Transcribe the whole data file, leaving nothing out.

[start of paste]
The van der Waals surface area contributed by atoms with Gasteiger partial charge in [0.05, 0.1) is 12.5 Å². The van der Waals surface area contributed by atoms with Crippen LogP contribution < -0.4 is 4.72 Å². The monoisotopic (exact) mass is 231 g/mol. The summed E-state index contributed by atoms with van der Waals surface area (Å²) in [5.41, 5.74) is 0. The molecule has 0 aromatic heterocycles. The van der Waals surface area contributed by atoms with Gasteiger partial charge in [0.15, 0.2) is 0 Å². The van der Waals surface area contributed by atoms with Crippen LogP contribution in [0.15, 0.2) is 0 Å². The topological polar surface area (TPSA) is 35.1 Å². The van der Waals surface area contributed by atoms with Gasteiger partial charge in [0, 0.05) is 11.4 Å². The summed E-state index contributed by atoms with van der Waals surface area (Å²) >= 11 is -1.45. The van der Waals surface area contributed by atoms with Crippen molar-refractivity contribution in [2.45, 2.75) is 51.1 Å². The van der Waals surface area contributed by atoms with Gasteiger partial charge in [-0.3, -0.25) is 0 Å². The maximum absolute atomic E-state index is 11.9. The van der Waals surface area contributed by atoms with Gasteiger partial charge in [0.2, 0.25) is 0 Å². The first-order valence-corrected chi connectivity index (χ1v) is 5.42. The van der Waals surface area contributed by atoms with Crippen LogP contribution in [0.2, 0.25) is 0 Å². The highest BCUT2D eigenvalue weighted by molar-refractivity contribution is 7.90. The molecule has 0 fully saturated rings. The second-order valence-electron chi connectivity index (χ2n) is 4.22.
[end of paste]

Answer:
The van der Waals surface area contributed by atoms with Gasteiger partial charge in [0.05, 0.1) is 12.5 Å². The van der Waals surface area contributed by atoms with Crippen LogP contribution < -0.4 is 4.72 Å². The monoisotopic (exact) mass is 231 g/mol. The summed E-state index contributed by atoms with van der Waals surface area (Å²) in [5.41, 5.74) is 0. The molecule has 0 aromatic heterocycles. The van der Waals surface area contributed by atoms with Gasteiger partial charge in [0.15, 0.2) is 0 Å². The van der Waals surface area contributed by atoms with Crippen LogP contribution in [0.15, 0.2) is 0 Å². The topological polar surface area (TPSA) is 35.1 Å². The van der Waals surface area contributed by atoms with Gasteiger partial charge in [0, 0.05) is 11.4 Å². The summed E-state index contributed by atoms with van der Waals surface area (Å²) >= 11 is -1.45. The van der Waals surface area contributed by atoms with Crippen molar-refractivity contribution in [2.45, 2.75) is 51.1 Å². The van der Waals surface area contributed by atoms with Gasteiger partial charge in [-0.3, -0.25) is 0 Å². The maximum absolute atomic E-state index is 11.9. The van der Waals surface area contributed by atoms with Gasteiger partial charge in [0.2, 0.25) is 0 Å². The first-order valence-corrected chi connectivity index (χ1v) is 5.42. The van der Waals surface area contributed by atoms with Crippen LogP contribution in [0.2, 0.25) is 0 Å². The highest BCUT2D eigenvalue weighted by molar-refractivity contribution is 7.90. The molecule has 0 fully saturated rings. The second-order valence-electron chi connectivity index (χ2n) is 4.22.